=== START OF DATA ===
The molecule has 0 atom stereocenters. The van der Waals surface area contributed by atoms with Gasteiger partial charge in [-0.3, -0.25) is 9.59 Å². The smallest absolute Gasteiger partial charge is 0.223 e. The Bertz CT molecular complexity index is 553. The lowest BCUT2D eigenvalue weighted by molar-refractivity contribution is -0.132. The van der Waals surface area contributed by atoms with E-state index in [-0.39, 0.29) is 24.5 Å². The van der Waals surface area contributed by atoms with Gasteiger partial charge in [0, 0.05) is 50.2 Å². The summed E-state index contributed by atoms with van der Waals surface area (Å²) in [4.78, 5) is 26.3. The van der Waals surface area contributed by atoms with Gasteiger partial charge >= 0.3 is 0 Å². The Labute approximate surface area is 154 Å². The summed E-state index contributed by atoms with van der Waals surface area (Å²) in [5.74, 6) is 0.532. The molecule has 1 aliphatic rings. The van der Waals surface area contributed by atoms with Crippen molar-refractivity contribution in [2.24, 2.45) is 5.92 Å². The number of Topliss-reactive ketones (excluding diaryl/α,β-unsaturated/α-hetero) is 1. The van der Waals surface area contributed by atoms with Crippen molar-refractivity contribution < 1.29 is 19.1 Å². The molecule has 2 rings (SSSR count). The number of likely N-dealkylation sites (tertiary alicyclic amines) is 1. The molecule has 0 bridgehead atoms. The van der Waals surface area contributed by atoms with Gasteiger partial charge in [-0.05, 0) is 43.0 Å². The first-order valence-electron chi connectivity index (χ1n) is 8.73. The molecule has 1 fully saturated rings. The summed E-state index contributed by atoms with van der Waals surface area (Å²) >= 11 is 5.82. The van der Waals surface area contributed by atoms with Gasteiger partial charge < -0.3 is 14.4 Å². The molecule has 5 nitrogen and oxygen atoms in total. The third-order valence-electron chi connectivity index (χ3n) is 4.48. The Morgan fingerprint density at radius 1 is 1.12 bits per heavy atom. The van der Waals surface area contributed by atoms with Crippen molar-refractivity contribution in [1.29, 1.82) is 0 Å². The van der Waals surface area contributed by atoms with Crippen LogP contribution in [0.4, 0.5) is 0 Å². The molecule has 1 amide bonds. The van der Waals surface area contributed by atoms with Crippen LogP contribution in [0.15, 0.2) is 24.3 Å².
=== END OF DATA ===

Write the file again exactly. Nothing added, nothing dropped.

The molecule has 0 atom stereocenters. The van der Waals surface area contributed by atoms with Gasteiger partial charge in [-0.3, -0.25) is 9.59 Å². The smallest absolute Gasteiger partial charge is 0.223 e. The Bertz CT molecular complexity index is 553. The lowest BCUT2D eigenvalue weighted by molar-refractivity contribution is -0.132. The van der Waals surface area contributed by atoms with E-state index in [-0.39, 0.29) is 24.5 Å². The van der Waals surface area contributed by atoms with Gasteiger partial charge in [0, 0.05) is 50.2 Å². The summed E-state index contributed by atoms with van der Waals surface area (Å²) in [4.78, 5) is 26.3. The van der Waals surface area contributed by atoms with Gasteiger partial charge >= 0.3 is 0 Å². The Labute approximate surface area is 154 Å². The summed E-state index contributed by atoms with van der Waals surface area (Å²) in [5.74, 6) is 0.532. The molecule has 1 aliphatic rings. The van der Waals surface area contributed by atoms with Crippen molar-refractivity contribution in [2.24, 2.45) is 5.92 Å². The number of Topliss-reactive ketones (excluding diaryl/α,β-unsaturated/α-hetero) is 1. The van der Waals surface area contributed by atoms with Crippen molar-refractivity contribution < 1.29 is 19.1 Å². The molecule has 2 rings (SSSR count). The number of likely N-dealkylation sites (tertiary alicyclic amines) is 1. The molecule has 0 bridgehead atoms. The van der Waals surface area contributed by atoms with Gasteiger partial charge in [-0.05, 0) is 43.0 Å². The first-order valence-electron chi connectivity index (χ1n) is 8.73. The molecule has 1 fully saturated rings. The summed E-state index contributed by atoms with van der Waals surface area (Å²) >= 11 is 5.82. The van der Waals surface area contributed by atoms with Gasteiger partial charge < -0.3 is 14.4 Å². The molecule has 5 nitrogen and oxygen atoms in total. The third-order valence-electron chi connectivity index (χ3n) is 4.48. The Morgan fingerprint density at radius 1 is 1.12 bits per heavy atom. The van der Waals surface area contributed by atoms with Crippen molar-refractivity contribution in [1.29, 1.82) is 0 Å². The van der Waals surface area contributed by atoms with Crippen LogP contribution in [0.4, 0.5) is 0 Å². The molecule has 1 amide bonds. The van der Waals surface area contributed by atoms with Crippen LogP contribution in [0.15, 0.2) is 24.3 Å².